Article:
"I feel an immense gratitude to Michael Weingrad for retrieving from obscurity a great Hebrew poet and a hero of the American immigration to Israel. . . . Few have written so powerfully about the poetic experience of the return to Zion as Ben-Yosef; none have written so well about the experience of leaving America and joining that return. Weingrad’s beautiful translations are themselves works of poetry."—Yossi Klein Halevi, author of Like Dreamers
"Reuven Ben-Yosef left English and America behind to remake himself as a Hebrew poet in Israel. Now Michael Weingrad has returned him to us, in an English translation that captures the passion, pride, and angry beauty of his verse. Ben-Yosef's meditations on Jewish life in Israel and America—an opposition that split his own family—offer a powerful, and unfashionable, counterpoint to the American Jewish literature that was produced to such acclaim during his lifetime. He offers a unique and challenging response to the question of what it means to be a Jewish poet. "—New Republic
"An exceptionally thoughtful introduction to the work of a complicated man. Reuven Ben-Yosef was an American and an Israeli, a soldier and a poet, a utopian and a skeptic, and Weingrad's sensitive essay and the intelligent translations included in the volume make the man and his work come alive."—Adam Rovner, author of In the Shadow of Zion: Promised Lands before Israel
"Weingrad deepens the conversation about American Jews' relationship to American identity and culture by introducing the expatriate Ben-Yosef and his Hebrew poetic corpus. It's an important contribution that will push future scholarship in interesting new directions."—Philip Hollander, University of Wisconsin-Madison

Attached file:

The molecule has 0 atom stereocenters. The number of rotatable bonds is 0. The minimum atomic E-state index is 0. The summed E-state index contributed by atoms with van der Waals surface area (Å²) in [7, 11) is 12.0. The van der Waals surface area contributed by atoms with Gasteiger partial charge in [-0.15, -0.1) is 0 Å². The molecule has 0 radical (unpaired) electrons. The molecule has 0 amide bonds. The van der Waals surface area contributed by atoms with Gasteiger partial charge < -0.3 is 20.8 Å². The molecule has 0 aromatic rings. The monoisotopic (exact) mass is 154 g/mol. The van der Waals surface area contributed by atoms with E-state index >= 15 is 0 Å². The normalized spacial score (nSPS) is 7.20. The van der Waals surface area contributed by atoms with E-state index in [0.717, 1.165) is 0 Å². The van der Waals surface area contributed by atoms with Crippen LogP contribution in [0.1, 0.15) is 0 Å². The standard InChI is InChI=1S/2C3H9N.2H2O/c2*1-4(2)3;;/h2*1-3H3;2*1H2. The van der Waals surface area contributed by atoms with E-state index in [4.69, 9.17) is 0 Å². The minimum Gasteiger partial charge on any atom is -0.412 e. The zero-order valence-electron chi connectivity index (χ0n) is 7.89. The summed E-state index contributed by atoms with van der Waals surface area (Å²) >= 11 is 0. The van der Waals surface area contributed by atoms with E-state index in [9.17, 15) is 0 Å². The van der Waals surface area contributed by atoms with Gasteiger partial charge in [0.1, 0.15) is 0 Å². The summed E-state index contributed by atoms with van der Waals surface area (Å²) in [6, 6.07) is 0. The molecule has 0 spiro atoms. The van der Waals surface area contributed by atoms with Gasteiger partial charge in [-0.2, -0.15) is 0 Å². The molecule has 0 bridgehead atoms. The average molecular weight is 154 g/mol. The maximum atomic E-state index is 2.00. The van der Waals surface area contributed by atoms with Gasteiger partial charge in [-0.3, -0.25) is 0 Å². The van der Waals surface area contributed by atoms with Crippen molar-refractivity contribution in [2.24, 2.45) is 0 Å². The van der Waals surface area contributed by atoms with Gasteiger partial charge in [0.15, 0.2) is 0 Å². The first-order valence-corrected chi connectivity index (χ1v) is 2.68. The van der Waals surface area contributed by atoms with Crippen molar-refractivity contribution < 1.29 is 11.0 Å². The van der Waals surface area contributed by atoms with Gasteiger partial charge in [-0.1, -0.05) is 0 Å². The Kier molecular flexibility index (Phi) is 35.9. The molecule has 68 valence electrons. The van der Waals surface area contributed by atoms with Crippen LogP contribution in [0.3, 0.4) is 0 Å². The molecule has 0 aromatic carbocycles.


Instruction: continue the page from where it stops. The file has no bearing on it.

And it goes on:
Reuven Ben-Yosef (1937–2001) was born Robert Eliot Reiss to an assimilated Jewish family in New York. He switched from writing English poetry to Hebrew poetry after his immigration to Israel in 1959. He is the author of more than a dozen volumes of superb Hebrew poetry, as well as two collections of essays and two novels, and he won literary honors such as the Levi Eshkol Prize, the Bar-Ilan University Prize, and the Neuman and Kovner prizes for Hebrew literature. At the center of his oeuvre is the sequence of poems he wrote in the 1970s called “Mikhtavim la’Amerikah” (Letters to America), a searing and confessional set of addresses in the form of “letters” to his family members (none of whom, however, could read Hebrew) and to American Jewry as a whole.
In this edited volume, Weingrad includes not only these expertly translated poems but also an extensive, fascinating introduction that helps us see Ben-Yosef’s personal poetry as part of a larger family story. While Ben-Yosef was writing about his American family members, they were writing about him. Ben- Yosef’s younger brother, poet James Reiss, began publishing highly praised collections of poems in the 1970s and addressed conflicts with his brother in a number of poems. Ben-Yosef’s brother-in-law, novelist William Luvaas, published a first novel that was clearly based upon the Reiss family. Ben-Yosef’s letters to America are therefore joined by his family members’ “letters” to Israel, through which the Reiss family collectively created its own literature of the American–Israeli relationship in miniature, the conflicts and rifts, rivalries and loyalties of family members and competing homelands.
This essential introduction, which also describes Ben-Yosef’s early life as an American and the challenges of becoming an Israeli poet writing in Hebrew, enriches our understanding of the deeply personal poems collected in the rest of the volume. Weingrad compellingly argues that Ben-Yosef’s poems, though seemingly local in their explicit Israeli audience and address, implicitly speak to Jews in America about assimilation, heritage, and the struggle between competing identities.
About the Author
Michael Weingrad is associate professor of Judaic studies at Portland State University. He is the author of American Hebrew Literature: Writing Jewish National Identity in the United States.
Series: Judaic Traditions in Literature, Music, and Art
6 x 9, 200 pages